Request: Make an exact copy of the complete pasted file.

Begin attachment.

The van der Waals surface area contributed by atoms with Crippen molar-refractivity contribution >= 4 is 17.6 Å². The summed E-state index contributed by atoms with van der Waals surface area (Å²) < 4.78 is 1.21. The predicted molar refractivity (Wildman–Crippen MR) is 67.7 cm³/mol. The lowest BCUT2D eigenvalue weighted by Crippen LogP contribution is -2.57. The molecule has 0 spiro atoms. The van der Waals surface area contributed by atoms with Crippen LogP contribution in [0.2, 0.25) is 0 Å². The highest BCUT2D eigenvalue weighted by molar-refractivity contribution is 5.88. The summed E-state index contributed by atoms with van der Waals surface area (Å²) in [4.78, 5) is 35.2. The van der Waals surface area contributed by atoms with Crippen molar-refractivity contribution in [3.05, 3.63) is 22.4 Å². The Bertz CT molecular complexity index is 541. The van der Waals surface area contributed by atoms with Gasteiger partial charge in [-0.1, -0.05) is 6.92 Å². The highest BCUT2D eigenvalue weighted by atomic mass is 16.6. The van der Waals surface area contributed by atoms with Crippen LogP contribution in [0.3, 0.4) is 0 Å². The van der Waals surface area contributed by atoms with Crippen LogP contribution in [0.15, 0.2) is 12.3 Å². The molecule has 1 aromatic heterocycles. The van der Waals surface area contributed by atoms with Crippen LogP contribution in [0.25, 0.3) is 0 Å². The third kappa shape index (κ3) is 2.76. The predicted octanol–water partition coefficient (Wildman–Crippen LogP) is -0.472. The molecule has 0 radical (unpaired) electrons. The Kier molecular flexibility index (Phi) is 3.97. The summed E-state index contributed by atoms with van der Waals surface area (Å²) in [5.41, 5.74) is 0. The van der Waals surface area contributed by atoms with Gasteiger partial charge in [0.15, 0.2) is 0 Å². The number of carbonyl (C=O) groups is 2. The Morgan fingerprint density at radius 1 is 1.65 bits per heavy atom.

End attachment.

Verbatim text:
The van der Waals surface area contributed by atoms with Crippen molar-refractivity contribution >= 4 is 17.6 Å². The summed E-state index contributed by atoms with van der Waals surface area (Å²) < 4.78 is 1.21. The predicted molar refractivity (Wildman–Crippen MR) is 67.7 cm³/mol. The lowest BCUT2D eigenvalue weighted by Crippen LogP contribution is -2.57. The molecule has 0 spiro atoms. The van der Waals surface area contributed by atoms with Crippen LogP contribution in [0.2, 0.25) is 0 Å². The highest BCUT2D eigenvalue weighted by molar-refractivity contribution is 5.88. The summed E-state index contributed by atoms with van der Waals surface area (Å²) in [4.78, 5) is 35.2. The van der Waals surface area contributed by atoms with Crippen molar-refractivity contribution in [3.05, 3.63) is 22.4 Å². The Bertz CT molecular complexity index is 541. The van der Waals surface area contributed by atoms with Gasteiger partial charge in [-0.1, -0.05) is 6.92 Å². The highest BCUT2D eigenvalue weighted by atomic mass is 16.6. The van der Waals surface area contributed by atoms with Crippen LogP contribution in [0.3, 0.4) is 0 Å². The van der Waals surface area contributed by atoms with Crippen LogP contribution in [0.15, 0.2) is 12.3 Å². The molecule has 1 aromatic heterocycles. The van der Waals surface area contributed by atoms with Crippen LogP contribution in [0.25, 0.3) is 0 Å². The third kappa shape index (κ3) is 2.76. The predicted octanol–water partition coefficient (Wildman–Crippen LogP) is -0.472. The molecule has 0 radical (unpaired) electrons. The Kier molecular flexibility index (Phi) is 3.97. The summed E-state index contributed by atoms with van der Waals surface area (Å²) in [5.41, 5.74) is 0. The van der Waals surface area contributed by atoms with Gasteiger partial charge in [0.15, 0.2) is 0 Å². The number of carbonyl (C=O) groups is 2. The Morgan fingerprint density at radius 1 is 1.65 bits per heavy atom.